The Case for the Un-Quantified Business
Author Tim Leberecht says that we're quickly reaching the point where we only value what we measure. That's bad for business, he argues.
by Laura Montini
Businesses everywhere could use a little less data and a little more romance, according to Tim Leberecht, author of The Business Romantic.
“I’m not talking about about office flirts,” Leberecht, CMO at architecture firm NBBJ and former Frog Design CMO, said during a recent presentation. “I’m also not talking about loving what you do or doing what you love. What I’m referring to is really the notion of romance in the spirit of traditional Romanticism.”
It sounds touchy-feely, but hear it out. Leberecht spoke Wednesday in front of an audience of about 40 attendees at The Commonwealth Cub of California in San Francisco. He related a few stories to explain his argument that our overuse of algorithms and big data puts us at risk of engineering the humanity out of our lives. (He had more to say about his theories to Inc.’s Leigh Buchanan, who interviewed Leberecht in our February issue.)
Take, for example, Uber’s use of surge pricing during a hostage crisis in Sydney last month. As people tried to flee the city’s central business district, Uber prices increased to four times the usual fare. This is how Uber’s pricing algorithm typically responds to an increase in demand.
“Fares have increased to encourage more drivers to come online & pick up passengers in the area,” Uber explained. The company’s decision to stand by the price surge sparked an outcry around the world.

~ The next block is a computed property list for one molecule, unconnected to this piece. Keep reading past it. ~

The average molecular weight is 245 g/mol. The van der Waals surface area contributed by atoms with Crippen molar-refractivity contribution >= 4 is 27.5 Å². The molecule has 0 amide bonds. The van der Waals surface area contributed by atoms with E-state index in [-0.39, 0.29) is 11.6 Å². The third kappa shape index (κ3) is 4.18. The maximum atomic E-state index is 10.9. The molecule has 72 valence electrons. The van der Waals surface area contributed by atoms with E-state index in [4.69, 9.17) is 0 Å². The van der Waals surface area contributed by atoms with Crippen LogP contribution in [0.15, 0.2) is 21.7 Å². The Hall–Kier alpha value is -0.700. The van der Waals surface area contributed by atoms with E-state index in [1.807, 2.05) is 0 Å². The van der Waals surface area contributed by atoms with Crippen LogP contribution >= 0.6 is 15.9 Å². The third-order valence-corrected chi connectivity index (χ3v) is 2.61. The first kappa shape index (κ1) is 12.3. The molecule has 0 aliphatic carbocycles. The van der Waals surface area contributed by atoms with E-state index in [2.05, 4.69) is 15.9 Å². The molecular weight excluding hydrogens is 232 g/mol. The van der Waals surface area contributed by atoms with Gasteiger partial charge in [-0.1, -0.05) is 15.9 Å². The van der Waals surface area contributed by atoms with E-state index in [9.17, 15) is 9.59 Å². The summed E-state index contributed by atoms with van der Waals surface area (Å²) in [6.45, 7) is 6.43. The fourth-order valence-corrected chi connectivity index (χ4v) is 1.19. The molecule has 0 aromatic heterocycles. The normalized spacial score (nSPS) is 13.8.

“The right logical decision,” Leberecht called it. “But maybe not the right humane decision at that point in time.”
Leberecht also noted how the algorithm for Facebook’s Year In Review, which aggregated user’s biggest moments in 2014, backfired for some. Facebook user Eric Meyer said he had received an invite to use the feature, which included a picture of his daughter, who had died that year, framed by a celebration-themed background.
In a blog post Meyer acknowledged that it was a mistake caused by an unfeeling algorithm, but it still felt cruel, he said.
Leberecht had a takeaway from all of this: “We have to realize that some experiences are better if they are not optimized,” he said. But how do you actually apply a sentiment like this to a business, which aims to run as efficiently as possible?
For starters, you could stop measuring absolutely everything, Leberecht suggested.
“When I was working for a creative company, for example, we hosted an opening party for South By Southwest Interactive every year,” Leberecht said. And every time, his company had the same debate over whether or not to host the event, given that the large sum of money could be better spent. But every year the firm enthusiastically decided to do it again.
“It was remarkable because there was really no sound business reason to do it,” Leberecht said. “We never quantified the value it created.”
“I think if you look at your businesses, you can find these examples and have a stronger voice and make a stronger case for them,” he said. “Even though you might not have the numbers.”
This article first appeared in Inc Magazine